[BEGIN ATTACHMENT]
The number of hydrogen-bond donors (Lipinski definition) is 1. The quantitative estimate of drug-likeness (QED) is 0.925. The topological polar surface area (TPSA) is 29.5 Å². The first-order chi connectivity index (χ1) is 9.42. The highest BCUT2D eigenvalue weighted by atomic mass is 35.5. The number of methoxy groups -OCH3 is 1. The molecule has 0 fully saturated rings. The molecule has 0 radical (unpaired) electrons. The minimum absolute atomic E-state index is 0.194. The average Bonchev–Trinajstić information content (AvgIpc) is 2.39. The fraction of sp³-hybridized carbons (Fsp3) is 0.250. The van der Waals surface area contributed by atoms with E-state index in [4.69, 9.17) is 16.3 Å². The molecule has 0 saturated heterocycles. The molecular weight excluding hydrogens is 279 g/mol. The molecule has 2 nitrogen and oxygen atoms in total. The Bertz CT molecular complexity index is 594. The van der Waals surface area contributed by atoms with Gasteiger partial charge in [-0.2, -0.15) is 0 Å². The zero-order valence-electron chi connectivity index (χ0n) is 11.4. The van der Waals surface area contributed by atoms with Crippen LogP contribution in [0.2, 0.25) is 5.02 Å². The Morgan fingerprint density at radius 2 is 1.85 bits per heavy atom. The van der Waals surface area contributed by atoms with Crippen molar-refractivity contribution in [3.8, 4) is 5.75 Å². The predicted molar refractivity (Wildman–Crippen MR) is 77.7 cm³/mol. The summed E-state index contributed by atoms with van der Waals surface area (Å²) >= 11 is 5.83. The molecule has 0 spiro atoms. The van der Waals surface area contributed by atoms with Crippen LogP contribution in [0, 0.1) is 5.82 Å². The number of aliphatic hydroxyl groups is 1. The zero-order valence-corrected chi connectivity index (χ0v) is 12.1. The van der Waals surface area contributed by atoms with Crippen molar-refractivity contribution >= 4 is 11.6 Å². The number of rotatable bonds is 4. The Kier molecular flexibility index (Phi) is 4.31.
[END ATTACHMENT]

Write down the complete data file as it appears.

The number of hydrogen-bond donors (Lipinski definition) is 1. The quantitative estimate of drug-likeness (QED) is 0.925. The topological polar surface area (TPSA) is 29.5 Å². The first-order chi connectivity index (χ1) is 9.42. The highest BCUT2D eigenvalue weighted by atomic mass is 35.5. The number of methoxy groups -OCH3 is 1. The molecule has 0 fully saturated rings. The molecule has 0 radical (unpaired) electrons. The minimum absolute atomic E-state index is 0.194. The average Bonchev–Trinajstić information content (AvgIpc) is 2.39. The fraction of sp³-hybridized carbons (Fsp3) is 0.250. The van der Waals surface area contributed by atoms with E-state index in [4.69, 9.17) is 16.3 Å². The molecule has 0 saturated heterocycles. The molecular weight excluding hydrogens is 279 g/mol. The molecule has 2 nitrogen and oxygen atoms in total. The Bertz CT molecular complexity index is 594. The van der Waals surface area contributed by atoms with Gasteiger partial charge in [-0.2, -0.15) is 0 Å². The zero-order valence-electron chi connectivity index (χ0n) is 11.4. The van der Waals surface area contributed by atoms with Crippen LogP contribution in [0.2, 0.25) is 5.02 Å². The Morgan fingerprint density at radius 2 is 1.85 bits per heavy atom. The van der Waals surface area contributed by atoms with Crippen molar-refractivity contribution in [3.8, 4) is 5.75 Å². The predicted molar refractivity (Wildman–Crippen MR) is 77.7 cm³/mol. The summed E-state index contributed by atoms with van der Waals surface area (Å²) >= 11 is 5.83. The molecule has 0 spiro atoms. The van der Waals surface area contributed by atoms with Crippen LogP contribution in [0, 0.1) is 5.82 Å². The number of aliphatic hydroxyl groups is 1. The zero-order valence-corrected chi connectivity index (χ0v) is 12.1. The van der Waals surface area contributed by atoms with Crippen molar-refractivity contribution >= 4 is 11.6 Å². The number of rotatable bonds is 4. The Kier molecular flexibility index (Phi) is 4.31.